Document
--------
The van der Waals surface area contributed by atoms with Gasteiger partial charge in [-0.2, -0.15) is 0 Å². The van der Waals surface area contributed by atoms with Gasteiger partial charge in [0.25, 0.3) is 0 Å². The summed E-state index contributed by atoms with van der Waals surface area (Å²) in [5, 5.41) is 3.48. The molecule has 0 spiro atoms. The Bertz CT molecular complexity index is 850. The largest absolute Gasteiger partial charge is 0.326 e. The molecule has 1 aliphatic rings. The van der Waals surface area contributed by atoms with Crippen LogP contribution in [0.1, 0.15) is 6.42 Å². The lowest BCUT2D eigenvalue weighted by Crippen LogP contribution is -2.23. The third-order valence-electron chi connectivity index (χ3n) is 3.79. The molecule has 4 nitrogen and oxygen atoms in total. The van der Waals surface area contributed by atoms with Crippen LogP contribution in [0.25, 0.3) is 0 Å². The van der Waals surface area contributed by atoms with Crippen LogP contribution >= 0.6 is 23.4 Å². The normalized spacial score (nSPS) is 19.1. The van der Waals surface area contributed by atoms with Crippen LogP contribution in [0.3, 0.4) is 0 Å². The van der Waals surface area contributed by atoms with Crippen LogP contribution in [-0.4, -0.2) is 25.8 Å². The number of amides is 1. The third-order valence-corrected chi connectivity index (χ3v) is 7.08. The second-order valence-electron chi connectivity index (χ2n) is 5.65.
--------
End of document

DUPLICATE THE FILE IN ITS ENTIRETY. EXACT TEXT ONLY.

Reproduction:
The van der Waals surface area contributed by atoms with Gasteiger partial charge in [-0.2, -0.15) is 0 Å². The van der Waals surface area contributed by atoms with Gasteiger partial charge in [0.25, 0.3) is 0 Å². The summed E-state index contributed by atoms with van der Waals surface area (Å²) in [5, 5.41) is 3.48. The molecule has 0 spiro atoms. The Bertz CT molecular complexity index is 850. The largest absolute Gasteiger partial charge is 0.326 e. The molecule has 1 aliphatic rings. The van der Waals surface area contributed by atoms with Crippen LogP contribution in [0.1, 0.15) is 6.42 Å². The lowest BCUT2D eigenvalue weighted by Crippen LogP contribution is -2.23. The third-order valence-electron chi connectivity index (χ3n) is 3.79. The molecule has 4 nitrogen and oxygen atoms in total. The van der Waals surface area contributed by atoms with Crippen LogP contribution in [0.25, 0.3) is 0 Å². The van der Waals surface area contributed by atoms with Crippen LogP contribution >= 0.6 is 23.4 Å². The normalized spacial score (nSPS) is 19.1. The van der Waals surface area contributed by atoms with Crippen LogP contribution in [0.3, 0.4) is 0 Å². The van der Waals surface area contributed by atoms with Crippen LogP contribution in [-0.4, -0.2) is 25.8 Å². The number of amides is 1. The third-order valence-corrected chi connectivity index (χ3v) is 7.08. The second-order valence-electron chi connectivity index (χ2n) is 5.65.